The Seattle Seahawks are pegging their hopes on wide receiver Tyler Lockett. Judging by his performance at training camp, it is certain that the rookie will enhance the hawks’ defense.
Such news are a shocker to many because Lockett was taken in as a Return Specialist to play in the special teams. It is actually Pete Carroll that brought the rookie into the limelight.
Carroll got everyone’s attention when he decided to assigning him the position of punt returner. He looked so green for such a demanding position.
But what critics did not know is that he used to play as a receiver back at Kansas State University. Lockett has just appeared in five training sessions of training camp. His performance is very promising and that is why the Hawks are hoping that he will be ripe for a starting position in the near future.
Carroll argued that the team wants the rookie to train much harder as he can. The head coach stated that they want Lockett to work on his performance as a punt before they can move him to a receiving role.
“He’s doing great,” Seahawks coach Pete Carroll. “We’re not going to hold him back, he’s going to push it for as much play time as he can get as receiver and then we’re giving him a great shot to be returner in both kicks and punts. He’s done a great job coming up if he can hold on to it.”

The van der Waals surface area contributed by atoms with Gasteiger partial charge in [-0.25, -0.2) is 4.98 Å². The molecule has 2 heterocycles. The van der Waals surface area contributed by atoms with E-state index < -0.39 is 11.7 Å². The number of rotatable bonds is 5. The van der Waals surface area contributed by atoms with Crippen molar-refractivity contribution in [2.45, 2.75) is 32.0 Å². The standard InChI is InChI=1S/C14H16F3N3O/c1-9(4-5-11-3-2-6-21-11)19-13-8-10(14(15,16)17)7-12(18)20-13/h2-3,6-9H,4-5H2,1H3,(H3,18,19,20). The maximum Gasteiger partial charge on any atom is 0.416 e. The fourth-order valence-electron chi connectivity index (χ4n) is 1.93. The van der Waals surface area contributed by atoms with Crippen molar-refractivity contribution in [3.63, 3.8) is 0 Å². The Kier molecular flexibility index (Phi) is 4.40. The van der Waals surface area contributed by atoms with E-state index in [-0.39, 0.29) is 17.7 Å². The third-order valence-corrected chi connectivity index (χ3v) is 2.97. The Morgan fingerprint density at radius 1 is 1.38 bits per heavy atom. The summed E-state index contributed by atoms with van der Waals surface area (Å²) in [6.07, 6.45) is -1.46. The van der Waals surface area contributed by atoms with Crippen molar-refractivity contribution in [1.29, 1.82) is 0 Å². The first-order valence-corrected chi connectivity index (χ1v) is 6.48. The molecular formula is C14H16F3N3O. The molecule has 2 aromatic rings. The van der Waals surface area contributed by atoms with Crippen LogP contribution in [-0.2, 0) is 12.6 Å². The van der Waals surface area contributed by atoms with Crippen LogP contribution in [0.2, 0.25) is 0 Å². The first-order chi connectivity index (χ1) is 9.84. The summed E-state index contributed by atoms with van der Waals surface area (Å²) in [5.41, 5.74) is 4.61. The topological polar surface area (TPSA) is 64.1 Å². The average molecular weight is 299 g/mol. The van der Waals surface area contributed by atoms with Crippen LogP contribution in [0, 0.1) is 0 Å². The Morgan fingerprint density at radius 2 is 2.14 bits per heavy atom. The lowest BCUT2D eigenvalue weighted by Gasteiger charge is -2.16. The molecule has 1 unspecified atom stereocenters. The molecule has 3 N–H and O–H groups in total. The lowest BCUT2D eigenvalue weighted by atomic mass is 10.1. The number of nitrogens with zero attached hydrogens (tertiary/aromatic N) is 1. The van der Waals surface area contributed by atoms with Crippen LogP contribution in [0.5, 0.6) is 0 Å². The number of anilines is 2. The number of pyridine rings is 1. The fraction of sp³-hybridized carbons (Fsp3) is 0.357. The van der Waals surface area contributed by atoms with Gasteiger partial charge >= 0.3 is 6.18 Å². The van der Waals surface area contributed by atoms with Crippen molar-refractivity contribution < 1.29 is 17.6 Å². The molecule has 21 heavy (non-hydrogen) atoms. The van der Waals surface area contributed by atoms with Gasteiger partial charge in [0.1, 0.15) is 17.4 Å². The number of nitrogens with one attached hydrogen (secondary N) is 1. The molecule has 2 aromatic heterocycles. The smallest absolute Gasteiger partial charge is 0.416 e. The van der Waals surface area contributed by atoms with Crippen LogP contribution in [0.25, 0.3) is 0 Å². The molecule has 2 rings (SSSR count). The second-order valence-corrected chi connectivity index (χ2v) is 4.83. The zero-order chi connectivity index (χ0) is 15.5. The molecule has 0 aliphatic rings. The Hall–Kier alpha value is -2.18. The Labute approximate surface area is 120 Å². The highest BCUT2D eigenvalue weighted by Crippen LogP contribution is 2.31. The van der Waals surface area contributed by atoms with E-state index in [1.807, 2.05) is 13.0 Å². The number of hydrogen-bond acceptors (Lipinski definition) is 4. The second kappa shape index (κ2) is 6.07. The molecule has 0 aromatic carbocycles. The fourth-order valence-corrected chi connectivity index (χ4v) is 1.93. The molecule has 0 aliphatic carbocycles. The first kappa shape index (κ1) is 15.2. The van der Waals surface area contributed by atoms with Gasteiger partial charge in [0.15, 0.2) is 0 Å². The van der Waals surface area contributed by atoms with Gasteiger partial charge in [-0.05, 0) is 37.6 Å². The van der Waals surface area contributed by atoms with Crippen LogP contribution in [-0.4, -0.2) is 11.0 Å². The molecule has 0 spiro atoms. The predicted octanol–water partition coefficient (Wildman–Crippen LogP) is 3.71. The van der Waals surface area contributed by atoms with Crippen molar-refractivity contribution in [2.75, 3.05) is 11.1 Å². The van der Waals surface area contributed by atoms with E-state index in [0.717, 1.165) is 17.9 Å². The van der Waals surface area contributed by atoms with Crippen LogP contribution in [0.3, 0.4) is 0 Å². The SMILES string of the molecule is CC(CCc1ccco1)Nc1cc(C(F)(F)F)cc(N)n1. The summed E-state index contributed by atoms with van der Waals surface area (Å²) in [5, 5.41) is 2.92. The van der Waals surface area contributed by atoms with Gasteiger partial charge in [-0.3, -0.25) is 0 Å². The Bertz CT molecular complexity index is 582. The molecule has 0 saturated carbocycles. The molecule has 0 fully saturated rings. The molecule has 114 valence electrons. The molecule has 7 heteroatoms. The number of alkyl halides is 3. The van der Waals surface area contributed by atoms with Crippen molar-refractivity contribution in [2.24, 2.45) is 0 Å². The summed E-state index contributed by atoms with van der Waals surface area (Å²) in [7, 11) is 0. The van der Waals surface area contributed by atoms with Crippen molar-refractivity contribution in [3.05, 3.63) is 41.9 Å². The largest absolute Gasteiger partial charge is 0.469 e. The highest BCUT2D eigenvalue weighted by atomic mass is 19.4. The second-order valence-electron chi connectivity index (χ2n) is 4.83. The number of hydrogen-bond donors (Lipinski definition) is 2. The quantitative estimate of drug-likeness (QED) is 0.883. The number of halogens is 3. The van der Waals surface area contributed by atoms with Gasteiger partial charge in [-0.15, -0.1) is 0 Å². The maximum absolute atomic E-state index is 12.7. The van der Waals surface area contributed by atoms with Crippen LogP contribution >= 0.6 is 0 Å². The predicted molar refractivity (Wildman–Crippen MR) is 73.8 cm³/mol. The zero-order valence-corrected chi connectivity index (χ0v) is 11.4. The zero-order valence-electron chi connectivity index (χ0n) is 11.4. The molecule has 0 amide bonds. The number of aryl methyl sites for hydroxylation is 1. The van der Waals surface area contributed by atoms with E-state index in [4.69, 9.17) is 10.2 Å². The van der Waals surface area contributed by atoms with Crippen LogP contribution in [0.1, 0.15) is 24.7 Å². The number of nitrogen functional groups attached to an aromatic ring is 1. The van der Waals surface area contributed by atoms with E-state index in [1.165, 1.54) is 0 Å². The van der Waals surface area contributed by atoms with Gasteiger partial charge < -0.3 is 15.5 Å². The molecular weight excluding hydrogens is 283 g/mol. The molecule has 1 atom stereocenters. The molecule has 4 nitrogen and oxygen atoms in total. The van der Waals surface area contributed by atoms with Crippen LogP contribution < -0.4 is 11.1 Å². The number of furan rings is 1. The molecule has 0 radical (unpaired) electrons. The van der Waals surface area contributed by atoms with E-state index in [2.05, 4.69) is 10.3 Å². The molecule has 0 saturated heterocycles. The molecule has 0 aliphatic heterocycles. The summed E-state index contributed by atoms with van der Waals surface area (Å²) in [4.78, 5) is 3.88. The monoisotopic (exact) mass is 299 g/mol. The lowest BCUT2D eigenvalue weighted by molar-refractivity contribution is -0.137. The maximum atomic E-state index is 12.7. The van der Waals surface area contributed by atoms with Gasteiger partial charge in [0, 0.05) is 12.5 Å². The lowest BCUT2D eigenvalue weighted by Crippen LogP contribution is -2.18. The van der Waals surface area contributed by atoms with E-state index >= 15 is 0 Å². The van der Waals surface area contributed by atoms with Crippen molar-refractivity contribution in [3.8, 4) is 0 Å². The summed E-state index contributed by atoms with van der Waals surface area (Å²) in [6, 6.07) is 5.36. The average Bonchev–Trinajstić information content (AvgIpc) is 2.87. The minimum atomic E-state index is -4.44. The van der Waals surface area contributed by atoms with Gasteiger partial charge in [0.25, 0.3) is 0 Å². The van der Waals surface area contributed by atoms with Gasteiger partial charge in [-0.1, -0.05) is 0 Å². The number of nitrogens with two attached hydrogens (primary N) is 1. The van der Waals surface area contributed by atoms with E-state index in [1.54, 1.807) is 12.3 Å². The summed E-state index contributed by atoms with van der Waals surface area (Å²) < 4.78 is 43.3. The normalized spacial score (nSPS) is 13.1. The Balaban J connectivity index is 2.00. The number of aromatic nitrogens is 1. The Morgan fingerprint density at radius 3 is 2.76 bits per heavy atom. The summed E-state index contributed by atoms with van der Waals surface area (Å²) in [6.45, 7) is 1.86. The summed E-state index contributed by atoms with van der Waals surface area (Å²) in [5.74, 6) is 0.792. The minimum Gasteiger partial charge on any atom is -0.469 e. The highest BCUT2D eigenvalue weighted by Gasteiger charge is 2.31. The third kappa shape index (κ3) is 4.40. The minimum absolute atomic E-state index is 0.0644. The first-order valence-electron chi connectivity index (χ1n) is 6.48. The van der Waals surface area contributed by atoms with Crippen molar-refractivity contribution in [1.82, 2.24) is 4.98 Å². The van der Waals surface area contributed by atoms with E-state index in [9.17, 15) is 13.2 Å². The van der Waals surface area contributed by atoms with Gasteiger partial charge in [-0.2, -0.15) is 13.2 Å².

The Hawks believe Lockett has what it takes to make a debut in the big league. After all, he will not be the first player to get a breakthrough. If it has been done by others, the rookie can also make it.
By now, the Hawks are closely monitoring Lockett. They are simply buying time to find out whether he is a valuable player. And on his part, Lockett can not fail to make a debut because it will cost him dearly.
Golden Tate and Doug Baldwin rose to the top of the rankings almost immediately after being taken in. And that is exactly what the Hawks want Lockett to do.
The rookie is highly favored by his background specifically because his dad and uncle were receivers at Kansas.
“I think it’s helped me, just because my dad taught me the mental part of the game, just being able to understand coverages, be able to understand how to get open, it’s all about getting open at the end of the day,” Lockett said.
“Regardless of what routes you have, a lot of times it’s one on one, it’s easy to be able to find the zone and sit in it, but where a lot of people win at is at the top of their routes or beating them at the line, so those are the things that I try to emphasize, so being able to come out here against some of the great cornerbacks who know how to press and play different techniques helps me as well as other receivers be able to find different ways to get off the line.”